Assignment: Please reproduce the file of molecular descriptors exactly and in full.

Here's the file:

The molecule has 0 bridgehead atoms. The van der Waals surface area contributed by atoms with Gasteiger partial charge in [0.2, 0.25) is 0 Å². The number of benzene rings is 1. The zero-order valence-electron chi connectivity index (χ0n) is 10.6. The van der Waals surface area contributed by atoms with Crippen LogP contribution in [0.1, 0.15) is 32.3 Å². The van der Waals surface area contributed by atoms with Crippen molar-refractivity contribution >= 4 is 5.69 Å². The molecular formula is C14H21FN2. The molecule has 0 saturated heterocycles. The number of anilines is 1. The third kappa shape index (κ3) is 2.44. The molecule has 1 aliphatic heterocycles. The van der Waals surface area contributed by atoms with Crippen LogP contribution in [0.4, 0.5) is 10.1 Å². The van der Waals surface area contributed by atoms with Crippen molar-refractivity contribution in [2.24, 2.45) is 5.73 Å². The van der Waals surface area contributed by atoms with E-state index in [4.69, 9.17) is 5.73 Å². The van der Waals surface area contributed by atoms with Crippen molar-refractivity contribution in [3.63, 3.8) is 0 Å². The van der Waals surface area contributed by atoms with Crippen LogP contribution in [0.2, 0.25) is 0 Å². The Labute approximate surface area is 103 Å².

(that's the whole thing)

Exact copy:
The molecule has 0 bridgehead atoms. The van der Waals surface area contributed by atoms with Gasteiger partial charge in [0.2, 0.25) is 0 Å². The number of benzene rings is 1. The zero-order valence-electron chi connectivity index (χ0n) is 10.6. The van der Waals surface area contributed by atoms with Crippen LogP contribution in [0.1, 0.15) is 32.3 Å². The van der Waals surface area contributed by atoms with Crippen molar-refractivity contribution >= 4 is 5.69 Å². The molecular formula is C14H21FN2. The molecule has 0 saturated heterocycles. The number of anilines is 1. The third kappa shape index (κ3) is 2.44. The molecule has 1 aliphatic heterocycles. The van der Waals surface area contributed by atoms with Crippen LogP contribution in [0.4, 0.5) is 10.1 Å². The van der Waals surface area contributed by atoms with Crippen molar-refractivity contribution in [2.24, 2.45) is 5.73 Å². The van der Waals surface area contributed by atoms with E-state index in [4.69, 9.17) is 5.73 Å². The van der Waals surface area contributed by atoms with Crippen molar-refractivity contribution in [3.63, 3.8) is 0 Å². The van der Waals surface area contributed by atoms with Crippen LogP contribution in [0.2, 0.25) is 0 Å². The Labute approximate surface area is 103 Å².